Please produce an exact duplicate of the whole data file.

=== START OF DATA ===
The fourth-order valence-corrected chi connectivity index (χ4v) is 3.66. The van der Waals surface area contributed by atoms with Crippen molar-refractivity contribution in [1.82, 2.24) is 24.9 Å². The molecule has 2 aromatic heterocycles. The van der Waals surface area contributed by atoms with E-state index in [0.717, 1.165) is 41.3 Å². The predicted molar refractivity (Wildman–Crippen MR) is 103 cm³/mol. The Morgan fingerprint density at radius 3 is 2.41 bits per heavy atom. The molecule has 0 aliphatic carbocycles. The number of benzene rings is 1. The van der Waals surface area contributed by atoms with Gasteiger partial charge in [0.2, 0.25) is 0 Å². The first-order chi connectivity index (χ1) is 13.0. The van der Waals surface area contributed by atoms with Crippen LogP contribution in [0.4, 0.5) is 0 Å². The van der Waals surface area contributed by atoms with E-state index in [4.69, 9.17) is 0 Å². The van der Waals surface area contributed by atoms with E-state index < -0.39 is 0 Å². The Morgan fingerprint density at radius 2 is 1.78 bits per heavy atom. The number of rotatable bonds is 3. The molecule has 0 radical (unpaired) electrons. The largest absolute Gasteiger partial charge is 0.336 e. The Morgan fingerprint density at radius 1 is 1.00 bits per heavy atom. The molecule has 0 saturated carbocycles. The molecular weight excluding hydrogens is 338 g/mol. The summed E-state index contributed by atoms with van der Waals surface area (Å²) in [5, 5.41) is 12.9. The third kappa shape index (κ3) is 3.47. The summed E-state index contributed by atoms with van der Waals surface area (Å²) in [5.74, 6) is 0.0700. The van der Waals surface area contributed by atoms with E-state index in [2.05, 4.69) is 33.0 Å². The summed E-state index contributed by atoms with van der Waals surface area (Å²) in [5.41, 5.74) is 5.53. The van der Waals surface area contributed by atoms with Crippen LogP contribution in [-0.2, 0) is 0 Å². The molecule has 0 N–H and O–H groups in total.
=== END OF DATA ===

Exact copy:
The fourth-order valence-corrected chi connectivity index (χ4v) is 3.66. The van der Waals surface area contributed by atoms with Crippen molar-refractivity contribution in [1.82, 2.24) is 24.9 Å². The molecule has 2 aromatic heterocycles. The van der Waals surface area contributed by atoms with E-state index in [0.717, 1.165) is 41.3 Å². The predicted molar refractivity (Wildman–Crippen MR) is 103 cm³/mol. The Morgan fingerprint density at radius 3 is 2.41 bits per heavy atom. The molecule has 0 aliphatic carbocycles. The number of benzene rings is 1. The van der Waals surface area contributed by atoms with Gasteiger partial charge in [0.2, 0.25) is 0 Å². The first-order chi connectivity index (χ1) is 13.0. The van der Waals surface area contributed by atoms with Crippen LogP contribution in [0.4, 0.5) is 0 Å². The van der Waals surface area contributed by atoms with E-state index in [4.69, 9.17) is 0 Å². The van der Waals surface area contributed by atoms with E-state index < -0.39 is 0 Å². The Morgan fingerprint density at radius 2 is 1.78 bits per heavy atom. The number of rotatable bonds is 3. The molecule has 0 radical (unpaired) electrons. The largest absolute Gasteiger partial charge is 0.336 e. The Morgan fingerprint density at radius 1 is 1.00 bits per heavy atom. The molecule has 0 saturated carbocycles. The molecular weight excluding hydrogens is 338 g/mol. The summed E-state index contributed by atoms with van der Waals surface area (Å²) in [5, 5.41) is 12.9. The third kappa shape index (κ3) is 3.47. The summed E-state index contributed by atoms with van der Waals surface area (Å²) in [5.74, 6) is 0.0700. The van der Waals surface area contributed by atoms with E-state index in [2.05, 4.69) is 33.0 Å². The summed E-state index contributed by atoms with van der Waals surface area (Å²) in [5.41, 5.74) is 5.53. The van der Waals surface area contributed by atoms with Crippen LogP contribution in [-0.2, 0) is 0 Å². The molecule has 0 N–H and O–H groups in total.